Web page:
You can disable automatic updates in Group Policy settings (along with a shit ton of other stuff): https://seowsource.com/disable-automatic-updates-using-group-policy-windows-10/
IMO Linux on desktop is a waste. Might not be immediately apparent after you install it, but give it a little while and your frustration will mount. Used it exclusively for the better half of a decade and I'm never touching it again, except for reviving old hardware. I just hate having to fix it's infinite issues, even if I know how to. Some people enjoy that, I can't relate. Really my biggest gripe is Xorg crashing and taking all your programs with it due to the absolutely shit drivers crashing it, essentially causing a warm reboot. But there is just so much more shit for me to have time for. Again, if you like babysitting your computer, go for it. It's a legit hobby for some people.

Also I don't know what people mean by "bloat", the new start menu is a little resource intensive but it gets better every version. Other than that, it runs better than 7 for me on 7-era hardware. If your computer is that bad then install Linux, but it's gotta be some kind of potato from 2007 to not even run 10 (talking from personal experience, got an old laptop that couldn't handle it, got linux on it right now and works alright.) Windows definitely has some bloat, but it's stuff that's been there since 7 at least.

Can current Windows run DOS or pre Windows XP stuff?

I'm guessing you need something like DOSBox for the former.
It's arbitrary what can and can't run, but I got a game from the 90s to run on 64-bit 10. Windows goes through some pretty extensive lengths to get old stuff running, like ripping apart old 16-bit installers from the 9x days and emulating their functionality since 16-bit stuff can't run in 64-bit mode.
 

ToroidalBoat

Token Hispanic Friend
True & Honest Fan
kiwifarms.net
I mentioned this before - I still use Windows 98 in a virtual PC for old games. I don't know if my copy of W98 has it, but anyone remember the custom themes? One of them was a science theme.
 

The Fool

True & Honest Fan
kiwifarms.net
I mentioned this before - I still use Windows 98 in a virtual PC for old games. I don't know if my copy of W98 has it, but anyone remember the custom themes? One of them was a science theme.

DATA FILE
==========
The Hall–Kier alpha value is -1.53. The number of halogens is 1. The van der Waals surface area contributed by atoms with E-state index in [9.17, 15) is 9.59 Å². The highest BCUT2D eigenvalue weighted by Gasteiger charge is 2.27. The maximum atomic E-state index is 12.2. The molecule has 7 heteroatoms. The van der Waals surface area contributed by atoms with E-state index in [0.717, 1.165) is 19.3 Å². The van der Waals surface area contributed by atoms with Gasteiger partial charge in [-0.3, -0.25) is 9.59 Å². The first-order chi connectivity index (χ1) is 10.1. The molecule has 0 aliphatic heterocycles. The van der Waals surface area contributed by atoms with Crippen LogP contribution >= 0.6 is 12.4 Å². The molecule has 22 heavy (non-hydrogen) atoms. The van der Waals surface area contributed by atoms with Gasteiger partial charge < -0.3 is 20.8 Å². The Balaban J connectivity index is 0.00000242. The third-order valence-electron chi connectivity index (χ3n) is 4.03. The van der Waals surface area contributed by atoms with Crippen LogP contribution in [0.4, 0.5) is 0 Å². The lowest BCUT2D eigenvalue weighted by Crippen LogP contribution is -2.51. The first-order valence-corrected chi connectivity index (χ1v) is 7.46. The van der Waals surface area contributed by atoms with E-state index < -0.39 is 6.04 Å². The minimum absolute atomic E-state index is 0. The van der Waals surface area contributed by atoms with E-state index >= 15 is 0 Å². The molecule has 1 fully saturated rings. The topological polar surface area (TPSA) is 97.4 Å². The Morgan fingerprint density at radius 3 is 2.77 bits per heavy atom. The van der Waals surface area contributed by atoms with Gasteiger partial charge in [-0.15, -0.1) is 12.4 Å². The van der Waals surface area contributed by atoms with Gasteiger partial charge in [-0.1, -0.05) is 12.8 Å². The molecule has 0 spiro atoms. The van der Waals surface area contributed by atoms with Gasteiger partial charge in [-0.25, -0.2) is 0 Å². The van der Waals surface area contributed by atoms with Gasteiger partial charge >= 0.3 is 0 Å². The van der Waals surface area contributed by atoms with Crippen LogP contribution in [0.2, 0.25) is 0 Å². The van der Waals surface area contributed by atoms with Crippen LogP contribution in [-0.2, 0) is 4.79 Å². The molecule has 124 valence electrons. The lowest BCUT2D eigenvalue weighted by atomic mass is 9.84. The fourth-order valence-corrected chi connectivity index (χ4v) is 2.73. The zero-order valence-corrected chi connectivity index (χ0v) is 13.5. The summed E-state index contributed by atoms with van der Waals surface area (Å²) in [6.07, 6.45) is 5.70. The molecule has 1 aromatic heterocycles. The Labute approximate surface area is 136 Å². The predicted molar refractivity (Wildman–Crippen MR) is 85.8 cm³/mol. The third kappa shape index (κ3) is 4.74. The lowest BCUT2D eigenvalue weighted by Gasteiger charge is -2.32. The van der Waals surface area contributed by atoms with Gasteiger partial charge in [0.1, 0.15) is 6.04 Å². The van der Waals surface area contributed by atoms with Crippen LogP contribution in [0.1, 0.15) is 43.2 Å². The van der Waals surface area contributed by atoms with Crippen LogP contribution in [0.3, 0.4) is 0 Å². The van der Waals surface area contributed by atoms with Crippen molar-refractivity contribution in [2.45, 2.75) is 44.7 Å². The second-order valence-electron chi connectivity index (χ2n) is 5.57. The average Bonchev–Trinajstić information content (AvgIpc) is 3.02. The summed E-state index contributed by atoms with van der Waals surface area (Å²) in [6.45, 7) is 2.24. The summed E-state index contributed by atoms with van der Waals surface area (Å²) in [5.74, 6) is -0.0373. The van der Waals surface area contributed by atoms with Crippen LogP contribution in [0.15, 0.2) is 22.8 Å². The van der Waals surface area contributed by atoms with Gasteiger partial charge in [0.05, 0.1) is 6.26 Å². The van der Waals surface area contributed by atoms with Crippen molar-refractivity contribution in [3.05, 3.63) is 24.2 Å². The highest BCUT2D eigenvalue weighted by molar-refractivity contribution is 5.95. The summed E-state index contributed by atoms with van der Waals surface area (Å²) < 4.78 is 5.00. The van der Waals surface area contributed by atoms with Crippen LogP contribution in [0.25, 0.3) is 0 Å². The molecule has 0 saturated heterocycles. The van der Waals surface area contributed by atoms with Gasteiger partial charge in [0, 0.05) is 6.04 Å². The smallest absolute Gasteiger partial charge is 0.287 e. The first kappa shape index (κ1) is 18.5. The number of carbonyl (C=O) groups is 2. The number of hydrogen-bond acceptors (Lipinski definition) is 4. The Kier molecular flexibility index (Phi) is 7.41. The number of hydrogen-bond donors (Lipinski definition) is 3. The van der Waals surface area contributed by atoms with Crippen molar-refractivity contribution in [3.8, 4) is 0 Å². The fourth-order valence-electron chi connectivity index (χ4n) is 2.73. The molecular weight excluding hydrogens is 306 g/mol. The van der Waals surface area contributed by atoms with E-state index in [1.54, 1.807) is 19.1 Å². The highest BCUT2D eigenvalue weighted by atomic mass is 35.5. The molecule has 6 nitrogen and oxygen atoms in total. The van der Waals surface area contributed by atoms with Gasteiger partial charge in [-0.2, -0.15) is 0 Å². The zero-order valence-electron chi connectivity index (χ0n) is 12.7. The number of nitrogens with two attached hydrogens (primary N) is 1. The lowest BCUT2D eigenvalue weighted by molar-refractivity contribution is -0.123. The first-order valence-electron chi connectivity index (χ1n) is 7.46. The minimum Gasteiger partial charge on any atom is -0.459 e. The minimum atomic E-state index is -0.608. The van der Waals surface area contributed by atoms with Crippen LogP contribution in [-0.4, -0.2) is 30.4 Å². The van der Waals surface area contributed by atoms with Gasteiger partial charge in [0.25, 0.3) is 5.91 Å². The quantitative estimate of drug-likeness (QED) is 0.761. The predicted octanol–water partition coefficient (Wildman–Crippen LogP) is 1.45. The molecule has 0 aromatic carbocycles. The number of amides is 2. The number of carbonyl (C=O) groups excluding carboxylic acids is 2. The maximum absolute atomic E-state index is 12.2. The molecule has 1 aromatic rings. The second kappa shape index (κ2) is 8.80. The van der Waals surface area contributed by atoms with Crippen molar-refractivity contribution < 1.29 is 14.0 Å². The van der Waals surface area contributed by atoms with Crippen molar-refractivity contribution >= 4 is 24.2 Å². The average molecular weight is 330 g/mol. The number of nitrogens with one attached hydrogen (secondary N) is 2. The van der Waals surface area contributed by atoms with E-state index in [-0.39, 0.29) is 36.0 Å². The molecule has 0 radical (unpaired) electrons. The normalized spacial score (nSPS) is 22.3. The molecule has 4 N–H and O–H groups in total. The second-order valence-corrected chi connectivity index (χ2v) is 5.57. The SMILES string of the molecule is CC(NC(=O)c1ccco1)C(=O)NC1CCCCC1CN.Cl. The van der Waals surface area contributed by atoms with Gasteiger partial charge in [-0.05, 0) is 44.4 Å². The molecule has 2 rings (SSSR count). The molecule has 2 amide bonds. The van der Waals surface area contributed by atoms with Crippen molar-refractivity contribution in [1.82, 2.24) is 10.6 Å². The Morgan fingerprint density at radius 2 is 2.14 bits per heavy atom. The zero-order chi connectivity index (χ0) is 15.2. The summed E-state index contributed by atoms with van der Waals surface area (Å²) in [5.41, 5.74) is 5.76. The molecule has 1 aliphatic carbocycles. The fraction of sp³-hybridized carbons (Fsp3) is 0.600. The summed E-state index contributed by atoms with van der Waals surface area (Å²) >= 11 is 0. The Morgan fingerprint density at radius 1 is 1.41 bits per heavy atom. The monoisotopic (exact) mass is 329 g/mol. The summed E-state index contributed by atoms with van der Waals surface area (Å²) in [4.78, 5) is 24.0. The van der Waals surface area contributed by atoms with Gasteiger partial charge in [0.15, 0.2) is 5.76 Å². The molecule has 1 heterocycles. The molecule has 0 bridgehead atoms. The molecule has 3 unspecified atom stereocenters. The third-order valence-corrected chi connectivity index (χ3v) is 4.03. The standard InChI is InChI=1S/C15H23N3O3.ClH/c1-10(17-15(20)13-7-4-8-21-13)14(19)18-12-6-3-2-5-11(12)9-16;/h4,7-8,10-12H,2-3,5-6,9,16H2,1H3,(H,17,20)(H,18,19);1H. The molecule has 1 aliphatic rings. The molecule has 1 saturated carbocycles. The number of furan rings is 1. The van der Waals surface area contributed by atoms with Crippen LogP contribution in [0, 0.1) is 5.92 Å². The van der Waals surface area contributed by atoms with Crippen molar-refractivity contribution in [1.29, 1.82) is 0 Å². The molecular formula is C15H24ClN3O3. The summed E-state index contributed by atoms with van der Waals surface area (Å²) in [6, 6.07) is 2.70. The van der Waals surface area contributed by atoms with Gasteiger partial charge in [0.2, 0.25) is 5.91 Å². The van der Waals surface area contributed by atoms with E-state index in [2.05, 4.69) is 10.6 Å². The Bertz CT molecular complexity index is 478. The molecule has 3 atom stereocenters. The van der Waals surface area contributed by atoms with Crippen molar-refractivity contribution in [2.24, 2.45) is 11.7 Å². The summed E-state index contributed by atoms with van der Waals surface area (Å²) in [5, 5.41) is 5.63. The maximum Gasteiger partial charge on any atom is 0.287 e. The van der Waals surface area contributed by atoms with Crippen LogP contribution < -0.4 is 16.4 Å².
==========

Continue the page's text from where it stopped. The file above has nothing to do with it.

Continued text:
If I recall right, that would be an "expansion pack" called "Microsoft Plus! 98". You can probably find Plus on some old software website, it was extremely popular.
 

Shoggoth

kiwifarms.net
IMO Linux on desktop is a waste. Might not be immediately apparent after you install it, but give it a little while and your frustration will mount
This is completely a YMMV scenario but I don't recall ever having issues with boring vanilla linux distros on desktop in the past few years. I don't mind Windows as such, although it's a bit of a mess, besides the privacy / control / ownership angles. Maybe I'm lucky but I never even had win8 crash on me, and win10 works fine, but I want to own my machine.
 

The Fool

True & Honest Fan
kiwifarms.net
I don't mind Windows as such, although it's a bit of a mess, besides the privacy / control / ownership angles. Maybe I'm lucky but I never even had win8 crash on me, and win10 works fine, but I want to own my machine.
I've always found this philosophy to be strangely hypocritical or a double-standard. You want to control your machine, which is fine, so you install Linux, and then learn how to use it, configure systemd and SELinux/AppArmor and your package manager and DE of choice. But then people imply that you don't do that with Windows, that it's inherently unlearnable, unconfigurable, only Linux can be learned and configured, never Windows. When in reality Group Policy and the Registry has been providing extreme configurability long before systemd tried to copy that. The functionality concerning privacy/anonymity can be completely controlled, so can the automatic updates, and naturally you can install whatever you want over the OS and mess with it all you want. I don't know what this philosophy is, if it's just some sort of innate fear of a corporate product or just some FUD by people who like to echo these ideas because they find Windows confusing because they don't even use it to begin with.